Carry a torch (for power cuts in Ladakh), especially a head-mounted one. Bring along a pen-knife – it is always handy. Plastic bags to dump laundry or damp clothes. Get good walking shoes that breathe and which support the ankle – many surfaces are uneven and lots of walking and climbing is involved. A good windcheater is useful. Light gloves and ear-muffs are really useful to cut-out the biting wind, when in the Nubra Valley, among other places. A good hat and sunglasses with UV protection will help cut the heat and glare. A small first-aid kit with plaster for cuts and blisters is welcome.
Carry a scarf to cover you head when entering monasteries. Bring your camera and binoculars – this is one destination, where every landscape has wow written all over it.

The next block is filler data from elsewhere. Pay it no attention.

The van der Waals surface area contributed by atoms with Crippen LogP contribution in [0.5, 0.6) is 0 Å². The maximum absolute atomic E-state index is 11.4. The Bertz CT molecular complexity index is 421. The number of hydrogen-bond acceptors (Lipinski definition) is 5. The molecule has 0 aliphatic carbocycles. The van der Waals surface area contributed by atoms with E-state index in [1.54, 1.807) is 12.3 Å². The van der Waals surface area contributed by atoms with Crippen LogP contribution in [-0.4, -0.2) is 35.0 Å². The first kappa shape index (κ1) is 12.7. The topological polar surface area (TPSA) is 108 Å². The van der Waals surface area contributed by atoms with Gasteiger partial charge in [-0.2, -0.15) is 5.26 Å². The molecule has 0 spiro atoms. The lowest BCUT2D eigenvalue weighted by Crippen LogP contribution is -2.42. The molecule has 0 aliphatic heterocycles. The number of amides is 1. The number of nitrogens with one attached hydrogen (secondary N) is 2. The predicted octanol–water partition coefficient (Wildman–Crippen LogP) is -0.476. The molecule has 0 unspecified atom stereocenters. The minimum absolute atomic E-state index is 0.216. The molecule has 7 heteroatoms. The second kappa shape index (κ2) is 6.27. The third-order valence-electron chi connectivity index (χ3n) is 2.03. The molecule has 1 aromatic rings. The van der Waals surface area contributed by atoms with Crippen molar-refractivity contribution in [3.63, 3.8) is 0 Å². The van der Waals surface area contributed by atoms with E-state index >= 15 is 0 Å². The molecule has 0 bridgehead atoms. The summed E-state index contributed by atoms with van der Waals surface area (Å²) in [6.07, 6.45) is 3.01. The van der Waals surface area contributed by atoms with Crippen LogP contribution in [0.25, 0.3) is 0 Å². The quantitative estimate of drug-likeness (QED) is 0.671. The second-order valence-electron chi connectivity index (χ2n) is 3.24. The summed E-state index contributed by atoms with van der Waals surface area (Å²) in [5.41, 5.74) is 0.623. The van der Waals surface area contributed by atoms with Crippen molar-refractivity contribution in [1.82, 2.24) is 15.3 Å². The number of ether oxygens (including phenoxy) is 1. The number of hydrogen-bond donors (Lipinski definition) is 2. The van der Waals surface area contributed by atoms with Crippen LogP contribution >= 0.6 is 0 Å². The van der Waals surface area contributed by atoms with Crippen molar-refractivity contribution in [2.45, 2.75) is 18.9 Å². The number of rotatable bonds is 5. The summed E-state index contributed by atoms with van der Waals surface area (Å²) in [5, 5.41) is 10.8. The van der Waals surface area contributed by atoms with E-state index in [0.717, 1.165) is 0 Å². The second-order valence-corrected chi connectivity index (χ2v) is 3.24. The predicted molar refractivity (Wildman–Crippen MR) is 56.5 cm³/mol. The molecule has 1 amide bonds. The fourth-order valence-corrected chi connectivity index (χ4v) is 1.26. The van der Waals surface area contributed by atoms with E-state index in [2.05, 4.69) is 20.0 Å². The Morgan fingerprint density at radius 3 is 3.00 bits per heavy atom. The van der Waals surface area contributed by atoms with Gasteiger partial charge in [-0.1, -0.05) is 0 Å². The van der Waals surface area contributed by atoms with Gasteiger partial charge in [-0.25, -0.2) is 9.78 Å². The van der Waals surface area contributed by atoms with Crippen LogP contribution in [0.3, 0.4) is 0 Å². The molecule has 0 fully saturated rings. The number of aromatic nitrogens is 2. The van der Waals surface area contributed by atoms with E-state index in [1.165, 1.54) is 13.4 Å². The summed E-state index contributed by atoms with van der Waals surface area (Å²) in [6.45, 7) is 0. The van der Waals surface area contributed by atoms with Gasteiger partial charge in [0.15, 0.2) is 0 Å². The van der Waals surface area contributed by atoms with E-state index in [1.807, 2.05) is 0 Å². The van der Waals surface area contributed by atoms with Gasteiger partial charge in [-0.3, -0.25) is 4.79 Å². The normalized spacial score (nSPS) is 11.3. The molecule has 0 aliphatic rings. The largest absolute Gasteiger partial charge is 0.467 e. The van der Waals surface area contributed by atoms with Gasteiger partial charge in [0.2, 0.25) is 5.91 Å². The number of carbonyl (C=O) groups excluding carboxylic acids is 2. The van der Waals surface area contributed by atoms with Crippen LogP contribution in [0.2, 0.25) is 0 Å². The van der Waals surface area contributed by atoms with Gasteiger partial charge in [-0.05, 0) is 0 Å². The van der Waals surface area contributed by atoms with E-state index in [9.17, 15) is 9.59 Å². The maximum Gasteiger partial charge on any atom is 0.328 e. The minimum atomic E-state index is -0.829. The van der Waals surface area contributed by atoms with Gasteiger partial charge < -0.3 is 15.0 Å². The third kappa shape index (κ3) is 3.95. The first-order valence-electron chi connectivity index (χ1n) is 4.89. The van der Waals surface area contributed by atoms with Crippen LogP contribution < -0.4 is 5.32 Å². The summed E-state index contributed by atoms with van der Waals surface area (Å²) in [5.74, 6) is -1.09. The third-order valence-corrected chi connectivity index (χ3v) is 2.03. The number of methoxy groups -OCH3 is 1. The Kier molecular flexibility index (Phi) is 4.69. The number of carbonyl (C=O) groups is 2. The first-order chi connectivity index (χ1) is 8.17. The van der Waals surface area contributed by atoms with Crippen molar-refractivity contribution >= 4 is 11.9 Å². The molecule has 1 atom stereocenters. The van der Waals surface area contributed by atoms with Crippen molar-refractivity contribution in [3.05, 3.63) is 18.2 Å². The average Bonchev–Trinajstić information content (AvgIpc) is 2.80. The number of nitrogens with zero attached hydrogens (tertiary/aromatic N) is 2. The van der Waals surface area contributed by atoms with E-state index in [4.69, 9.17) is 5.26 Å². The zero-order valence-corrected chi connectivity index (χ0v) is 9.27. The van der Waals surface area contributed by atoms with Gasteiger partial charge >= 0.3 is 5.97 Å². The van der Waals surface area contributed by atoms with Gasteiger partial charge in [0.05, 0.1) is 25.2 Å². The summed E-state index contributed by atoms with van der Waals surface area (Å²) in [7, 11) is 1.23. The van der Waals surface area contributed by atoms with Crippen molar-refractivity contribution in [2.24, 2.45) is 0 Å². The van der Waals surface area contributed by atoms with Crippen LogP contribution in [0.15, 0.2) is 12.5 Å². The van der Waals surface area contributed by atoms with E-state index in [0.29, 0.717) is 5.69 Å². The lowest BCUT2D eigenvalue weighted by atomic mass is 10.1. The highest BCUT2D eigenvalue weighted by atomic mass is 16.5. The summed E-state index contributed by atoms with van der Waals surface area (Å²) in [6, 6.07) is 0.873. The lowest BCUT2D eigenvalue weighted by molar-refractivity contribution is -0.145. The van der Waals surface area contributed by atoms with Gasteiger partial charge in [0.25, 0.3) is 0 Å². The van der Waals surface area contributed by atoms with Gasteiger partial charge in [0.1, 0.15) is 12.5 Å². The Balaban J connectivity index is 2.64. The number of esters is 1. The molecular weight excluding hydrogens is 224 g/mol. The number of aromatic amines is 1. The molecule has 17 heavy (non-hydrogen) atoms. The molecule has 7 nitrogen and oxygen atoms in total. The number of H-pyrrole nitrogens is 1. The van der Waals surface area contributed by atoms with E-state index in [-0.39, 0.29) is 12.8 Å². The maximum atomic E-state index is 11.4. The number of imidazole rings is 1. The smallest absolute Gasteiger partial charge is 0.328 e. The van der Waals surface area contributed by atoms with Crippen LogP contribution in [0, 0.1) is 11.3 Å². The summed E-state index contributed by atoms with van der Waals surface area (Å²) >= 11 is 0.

And finally, a couple of good books relevant to where you are. Like Micheal Palin’s travelogue – Himalaya or The Great Game by Peter Hopkirk.
Ladakh is one of India’s mystical destinations – a place which you normally do not associate with our country. It is difficult to get to, and even more difficult to get used to (acclimatisation!). But once you are there and breathing easy – the wonders of Ladakh reveal themselves to you.
At this point of time, we do not claim to be experts on Ladakh through first-hand experience, a situation we plan on remedying in the near future. However, we have travelled the routes of Ladakh several times through our customers, our suppliers and others for many years now. And this intimate third-party knowledge gives us the ability to offer you an honest and real approach in our advice – from planning your itinerary, suggesting activities and local excursions, choosing accommodation, and telling you when and how to slow down and savour some of Ladakh’s more earthy experiences.